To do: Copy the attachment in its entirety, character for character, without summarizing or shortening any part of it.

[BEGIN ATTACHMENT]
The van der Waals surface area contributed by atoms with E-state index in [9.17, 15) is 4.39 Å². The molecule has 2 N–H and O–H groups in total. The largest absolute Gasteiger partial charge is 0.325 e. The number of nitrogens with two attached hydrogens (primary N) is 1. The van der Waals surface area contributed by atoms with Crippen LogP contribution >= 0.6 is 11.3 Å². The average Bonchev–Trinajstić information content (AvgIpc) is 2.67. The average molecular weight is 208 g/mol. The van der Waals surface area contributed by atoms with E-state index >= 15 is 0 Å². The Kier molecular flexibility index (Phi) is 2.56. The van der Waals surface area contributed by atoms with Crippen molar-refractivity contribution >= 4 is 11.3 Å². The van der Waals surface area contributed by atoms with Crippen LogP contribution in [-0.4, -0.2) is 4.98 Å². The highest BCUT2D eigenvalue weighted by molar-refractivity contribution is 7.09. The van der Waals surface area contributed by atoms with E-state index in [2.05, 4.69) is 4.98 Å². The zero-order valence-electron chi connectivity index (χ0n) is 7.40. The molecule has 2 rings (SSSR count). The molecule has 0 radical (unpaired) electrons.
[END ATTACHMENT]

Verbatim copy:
The van der Waals surface area contributed by atoms with E-state index in [9.17, 15) is 4.39 Å². The molecule has 2 N–H and O–H groups in total. The largest absolute Gasteiger partial charge is 0.325 e. The number of nitrogens with two attached hydrogens (primary N) is 1. The van der Waals surface area contributed by atoms with Crippen LogP contribution >= 0.6 is 11.3 Å². The average Bonchev–Trinajstić information content (AvgIpc) is 2.67. The average molecular weight is 208 g/mol. The van der Waals surface area contributed by atoms with E-state index >= 15 is 0 Å². The Kier molecular flexibility index (Phi) is 2.56. The van der Waals surface area contributed by atoms with Crippen molar-refractivity contribution >= 4 is 11.3 Å². The van der Waals surface area contributed by atoms with Crippen LogP contribution in [-0.4, -0.2) is 4.98 Å². The highest BCUT2D eigenvalue weighted by molar-refractivity contribution is 7.09. The van der Waals surface area contributed by atoms with E-state index in [2.05, 4.69) is 4.98 Å². The zero-order valence-electron chi connectivity index (χ0n) is 7.40. The molecule has 2 rings (SSSR count). The molecule has 0 radical (unpaired) electrons.